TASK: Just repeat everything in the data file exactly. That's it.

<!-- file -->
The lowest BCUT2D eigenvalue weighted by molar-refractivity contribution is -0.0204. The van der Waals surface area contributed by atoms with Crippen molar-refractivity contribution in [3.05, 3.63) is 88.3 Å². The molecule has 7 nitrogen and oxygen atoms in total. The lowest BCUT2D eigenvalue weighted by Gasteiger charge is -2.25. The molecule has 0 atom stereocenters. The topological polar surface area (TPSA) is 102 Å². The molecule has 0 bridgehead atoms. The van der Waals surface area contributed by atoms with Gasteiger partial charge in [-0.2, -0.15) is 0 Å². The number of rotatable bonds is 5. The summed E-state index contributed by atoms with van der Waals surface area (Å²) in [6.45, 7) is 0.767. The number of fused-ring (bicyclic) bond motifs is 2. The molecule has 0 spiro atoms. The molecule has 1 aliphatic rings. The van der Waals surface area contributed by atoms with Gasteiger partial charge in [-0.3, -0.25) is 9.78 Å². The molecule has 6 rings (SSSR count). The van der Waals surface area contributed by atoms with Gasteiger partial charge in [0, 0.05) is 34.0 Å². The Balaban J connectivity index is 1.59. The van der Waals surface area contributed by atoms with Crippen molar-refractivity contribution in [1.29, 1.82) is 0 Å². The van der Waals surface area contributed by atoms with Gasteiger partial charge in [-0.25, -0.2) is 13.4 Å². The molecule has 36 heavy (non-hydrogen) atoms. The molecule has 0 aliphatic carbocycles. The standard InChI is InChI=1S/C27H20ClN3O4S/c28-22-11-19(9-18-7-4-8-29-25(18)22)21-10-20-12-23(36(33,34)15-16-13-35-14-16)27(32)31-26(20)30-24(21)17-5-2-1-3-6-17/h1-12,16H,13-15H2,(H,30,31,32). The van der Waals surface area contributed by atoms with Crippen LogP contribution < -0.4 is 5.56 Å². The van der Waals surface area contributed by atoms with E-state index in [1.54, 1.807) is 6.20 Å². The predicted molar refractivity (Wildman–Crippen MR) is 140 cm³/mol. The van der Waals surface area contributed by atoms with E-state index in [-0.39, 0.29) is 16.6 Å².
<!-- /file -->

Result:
The lowest BCUT2D eigenvalue weighted by molar-refractivity contribution is -0.0204. The van der Waals surface area contributed by atoms with Crippen molar-refractivity contribution in [3.05, 3.63) is 88.3 Å². The molecule has 7 nitrogen and oxygen atoms in total. The lowest BCUT2D eigenvalue weighted by Gasteiger charge is -2.25. The molecule has 0 atom stereocenters. The topological polar surface area (TPSA) is 102 Å². The molecule has 0 bridgehead atoms. The van der Waals surface area contributed by atoms with Gasteiger partial charge in [-0.2, -0.15) is 0 Å². The number of rotatable bonds is 5. The summed E-state index contributed by atoms with van der Waals surface area (Å²) in [6.45, 7) is 0.767. The number of fused-ring (bicyclic) bond motifs is 2. The molecule has 0 spiro atoms. The molecule has 1 aliphatic rings. The van der Waals surface area contributed by atoms with Gasteiger partial charge in [-0.3, -0.25) is 9.78 Å². The molecule has 6 rings (SSSR count). The van der Waals surface area contributed by atoms with Gasteiger partial charge in [0, 0.05) is 34.0 Å². The Balaban J connectivity index is 1.59. The van der Waals surface area contributed by atoms with Crippen molar-refractivity contribution in [1.29, 1.82) is 0 Å². The van der Waals surface area contributed by atoms with Gasteiger partial charge in [-0.25, -0.2) is 13.4 Å². The molecule has 36 heavy (non-hydrogen) atoms. The molecule has 0 aliphatic carbocycles. The standard InChI is InChI=1S/C27H20ClN3O4S/c28-22-11-19(9-18-7-4-8-29-25(18)22)21-10-20-12-23(36(33,34)15-16-13-35-14-16)27(32)31-26(20)30-24(21)17-5-2-1-3-6-17/h1-12,16H,13-15H2,(H,30,31,32). The van der Waals surface area contributed by atoms with Crippen LogP contribution < -0.4 is 5.56 Å². The van der Waals surface area contributed by atoms with E-state index in [1.54, 1.807) is 6.20 Å². The predicted molar refractivity (Wildman–Crippen MR) is 140 cm³/mol. The van der Waals surface area contributed by atoms with E-state index in [-0.39, 0.29) is 16.6 Å².